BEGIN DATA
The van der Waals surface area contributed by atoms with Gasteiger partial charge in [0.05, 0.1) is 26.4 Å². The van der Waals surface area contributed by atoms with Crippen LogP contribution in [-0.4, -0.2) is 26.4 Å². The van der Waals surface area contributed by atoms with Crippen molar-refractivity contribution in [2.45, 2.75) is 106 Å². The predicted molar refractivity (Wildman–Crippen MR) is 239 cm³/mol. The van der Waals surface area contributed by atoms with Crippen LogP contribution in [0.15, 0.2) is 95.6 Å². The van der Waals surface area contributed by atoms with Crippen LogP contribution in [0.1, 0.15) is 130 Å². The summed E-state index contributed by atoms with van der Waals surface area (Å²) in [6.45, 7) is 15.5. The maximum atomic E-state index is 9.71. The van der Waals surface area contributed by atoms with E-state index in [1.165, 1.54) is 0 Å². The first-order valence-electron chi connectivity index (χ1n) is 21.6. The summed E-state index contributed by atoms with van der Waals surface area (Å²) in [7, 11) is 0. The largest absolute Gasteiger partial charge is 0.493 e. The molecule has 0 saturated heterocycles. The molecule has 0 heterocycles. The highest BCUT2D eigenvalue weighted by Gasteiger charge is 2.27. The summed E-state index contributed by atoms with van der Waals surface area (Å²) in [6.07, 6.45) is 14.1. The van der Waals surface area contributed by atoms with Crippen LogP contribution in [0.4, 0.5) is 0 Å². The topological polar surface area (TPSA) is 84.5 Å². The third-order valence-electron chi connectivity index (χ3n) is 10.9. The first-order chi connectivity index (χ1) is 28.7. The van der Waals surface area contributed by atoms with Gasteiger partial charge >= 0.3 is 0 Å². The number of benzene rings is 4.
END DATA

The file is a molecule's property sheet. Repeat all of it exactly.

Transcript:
The van der Waals surface area contributed by atoms with Gasteiger partial charge in [0.05, 0.1) is 26.4 Å². The van der Waals surface area contributed by atoms with Crippen LogP contribution in [-0.4, -0.2) is 26.4 Å². The van der Waals surface area contributed by atoms with Crippen molar-refractivity contribution in [2.45, 2.75) is 106 Å². The predicted molar refractivity (Wildman–Crippen MR) is 239 cm³/mol. The van der Waals surface area contributed by atoms with Crippen LogP contribution in [0.15, 0.2) is 95.6 Å². The van der Waals surface area contributed by atoms with Crippen LogP contribution in [0.1, 0.15) is 130 Å². The summed E-state index contributed by atoms with van der Waals surface area (Å²) in [6.45, 7) is 15.5. The maximum atomic E-state index is 9.71. The van der Waals surface area contributed by atoms with E-state index in [1.165, 1.54) is 0 Å². The first-order valence-electron chi connectivity index (χ1n) is 21.6. The summed E-state index contributed by atoms with van der Waals surface area (Å²) in [7, 11) is 0. The largest absolute Gasteiger partial charge is 0.493 e. The molecule has 0 saturated heterocycles. The molecule has 0 heterocycles. The highest BCUT2D eigenvalue weighted by Gasteiger charge is 2.27. The summed E-state index contributed by atoms with van der Waals surface area (Å²) in [6.07, 6.45) is 14.1. The van der Waals surface area contributed by atoms with Crippen LogP contribution in [0.4, 0.5) is 0 Å². The topological polar surface area (TPSA) is 84.5 Å². The third-order valence-electron chi connectivity index (χ3n) is 10.9. The first-order chi connectivity index (χ1) is 28.7. The van der Waals surface area contributed by atoms with Gasteiger partial charge >= 0.3 is 0 Å². The number of benzene rings is 4.